Pond management and maintenance can be a tricky process in a perfectly controlled environment. Add in fluctuating temperatures and rainfall, and it can be a nightmare. There are several key things to keep in mind that can help you keep your ponds healthy and a fun place to be this summer.
Depth is one of the most important and, most likely, the hardest to alter. At least a quarter of your pond should be 8-10 feet deep. This will help to keep your fish from being susceptible to winterkill by providing a temperature buffer and will help discourage aquatic plant growth.
Keeping the depth on your pond can be difficult as most of our eastern Kansas water bodies are extremely susceptible to sedimentation. It’s important to keep an eye on the water flowing into your pond and working to pull the sediment out of the water using grass buffers and other methods to prevent your pond from filling in.
Keeping the water moving through either a current or a bubbler is beneficial for many reasons. Dissolved oxygen in the water is what fish need to be able to respire. It is also what keeps the environment from becoming purely anaerobic. When a pond is stagnant and anaerobic is when that funky smell comes into play. A stagnant and non-moving water body is also great habitat for mosquitoes. Keeping the water moving and healthy will prevent a mosquito population from getting out of control.
Dissolved oxygen also plays a role in the life cycle of nutrients in the pond, which brings us to our final consideration.
It’s no secret that nearly every water body in eastern Kansas will have fairly high levels of nitrogen and phosphorus. This comes from the runoff of our agricultural and landscaped lands. Fertilizers are used for high levels of vegetative growth, but not every bit of fertilizer is utilized by the plants. A fair amount of it is captured by runoff from our rain events and moved into our rivers, lakes, streams, and ponds.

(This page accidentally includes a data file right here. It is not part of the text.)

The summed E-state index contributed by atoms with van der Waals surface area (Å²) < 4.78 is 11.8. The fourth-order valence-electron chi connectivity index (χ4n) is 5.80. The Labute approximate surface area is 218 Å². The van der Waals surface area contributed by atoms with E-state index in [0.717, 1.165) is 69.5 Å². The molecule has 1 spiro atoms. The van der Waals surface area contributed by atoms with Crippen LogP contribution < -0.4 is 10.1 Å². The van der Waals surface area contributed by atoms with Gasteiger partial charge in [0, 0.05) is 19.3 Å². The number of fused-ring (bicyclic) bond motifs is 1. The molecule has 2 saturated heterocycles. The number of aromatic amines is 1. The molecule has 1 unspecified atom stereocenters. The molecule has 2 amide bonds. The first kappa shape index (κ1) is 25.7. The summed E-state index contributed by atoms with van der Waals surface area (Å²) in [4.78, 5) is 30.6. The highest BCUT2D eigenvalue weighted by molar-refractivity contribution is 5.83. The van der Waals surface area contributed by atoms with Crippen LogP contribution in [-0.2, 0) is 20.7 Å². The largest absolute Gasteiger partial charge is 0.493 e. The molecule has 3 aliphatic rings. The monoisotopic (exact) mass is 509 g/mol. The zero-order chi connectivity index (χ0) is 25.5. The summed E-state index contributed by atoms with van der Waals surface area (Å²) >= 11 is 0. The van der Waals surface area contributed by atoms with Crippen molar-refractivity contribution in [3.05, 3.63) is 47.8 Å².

This has a large impact on algal blooms and other plant life within our ponds. Algae and other water plants use photosynthesis for their energy production. They use sunlight, carbon dioxide, and water. Excess amounts of nitrogen and phosphorus in the water causes algae and other water plants to overproduce and throw off the natural balance. The now extraordinarily large amount of decaying algae and plant matter overwhelm the bacterial decomposers, cause a lack of oxygen in the water, and can lead to the death of fish and other animals dependent on oxygen in the water. This is what is known as eutrophication.
Eutrophication is most easily seen in our lakes and reservoirs that are used for recreation. If you’ve ever had your lake plans cancelled because of a Harmful Algal Bloom, sometimes referred to as an HAB, then you’ve been impacted by eutrophication. Blue green algae (the organism behind an HAB) is toxic to humans and other humans if ingested. It’s important to keep an eye on our ponds and lakes used for human recreation and consumption as algae can have a big impact on human health.
How do we control algal blooms and other vegetation from growing beyond our control? This can be tricky. It all comes down to the nitrogen and phosphorus in our waterways. Only apply fertilizers which are needed to your agricultural land and landscaped areas. You can find out if you are over applying by running a soil test. Our office provides a free soil testing program, for county residents, which can help you determine this. Make sure if any runoff is coming into your pond it is running through a minimum of 10 foot wide grass buffer. This not only helps keep sediment from reaching your pond, but can also help reduce the amount of nutrients reaching your pond. And don’t mow the lawn clippings into the pond, either.
Keeping a healthy pond is not an easy task, but can be incredibly worth it. They can be the center of summer fun with the family, and can provide many years of enjoyment if taken care of properly. Some parts of managing a pond can be expensive or difficult, and others can be a function of altering your fertilizer application on surrounding land.
For more on ponds, check out our website for more in-depth information at: https://www.johnson.k-state.edu/natural-resources/pond-management/index.html
The Kansas Department of Wildlife, Parks, & Tourism also has some great information on considerations for building a new pond that can be found here: https://ksoutdoors.com/Fishing/Special-Fishing-Programs-for-You/Pond-Management-Program/Producing-Fish-and-Wildlife-in-Kansas-Ponds/Pond-Construction-Consideration